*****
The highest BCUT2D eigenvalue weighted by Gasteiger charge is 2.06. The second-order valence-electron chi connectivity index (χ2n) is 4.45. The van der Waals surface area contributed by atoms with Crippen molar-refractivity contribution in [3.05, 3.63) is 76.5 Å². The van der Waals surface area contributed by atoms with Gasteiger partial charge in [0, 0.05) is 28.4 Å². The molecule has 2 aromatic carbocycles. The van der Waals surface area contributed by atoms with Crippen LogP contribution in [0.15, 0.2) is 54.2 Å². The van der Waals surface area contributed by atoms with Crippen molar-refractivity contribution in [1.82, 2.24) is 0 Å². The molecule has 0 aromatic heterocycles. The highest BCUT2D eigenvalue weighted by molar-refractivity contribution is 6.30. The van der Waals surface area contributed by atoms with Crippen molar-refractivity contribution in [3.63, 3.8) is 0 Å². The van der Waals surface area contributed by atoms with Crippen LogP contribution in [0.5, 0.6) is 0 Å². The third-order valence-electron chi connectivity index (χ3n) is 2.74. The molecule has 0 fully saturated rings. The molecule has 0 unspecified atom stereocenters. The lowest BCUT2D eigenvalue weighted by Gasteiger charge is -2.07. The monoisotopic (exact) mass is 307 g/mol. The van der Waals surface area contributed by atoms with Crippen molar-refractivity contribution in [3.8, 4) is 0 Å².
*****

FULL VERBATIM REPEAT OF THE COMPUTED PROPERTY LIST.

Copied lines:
The highest BCUT2D eigenvalue weighted by Gasteiger charge is 2.06. The second-order valence-electron chi connectivity index (χ2n) is 4.45. The van der Waals surface area contributed by atoms with Crippen molar-refractivity contribution in [3.05, 3.63) is 76.5 Å². The van der Waals surface area contributed by atoms with Gasteiger partial charge in [0, 0.05) is 28.4 Å². The molecule has 2 aromatic carbocycles. The van der Waals surface area contributed by atoms with Crippen LogP contribution in [0.15, 0.2) is 54.2 Å². The van der Waals surface area contributed by atoms with Crippen molar-refractivity contribution in [1.82, 2.24) is 0 Å². The molecule has 0 aromatic heterocycles. The highest BCUT2D eigenvalue weighted by molar-refractivity contribution is 6.30. The van der Waals surface area contributed by atoms with Crippen molar-refractivity contribution in [3.63, 3.8) is 0 Å². The van der Waals surface area contributed by atoms with Crippen LogP contribution in [0.5, 0.6) is 0 Å². The third-order valence-electron chi connectivity index (χ3n) is 2.74. The molecule has 0 fully saturated rings. The molecule has 0 unspecified atom stereocenters. The lowest BCUT2D eigenvalue weighted by Gasteiger charge is -2.07. The monoisotopic (exact) mass is 307 g/mol. The van der Waals surface area contributed by atoms with Crippen molar-refractivity contribution in [3.8, 4) is 0 Å².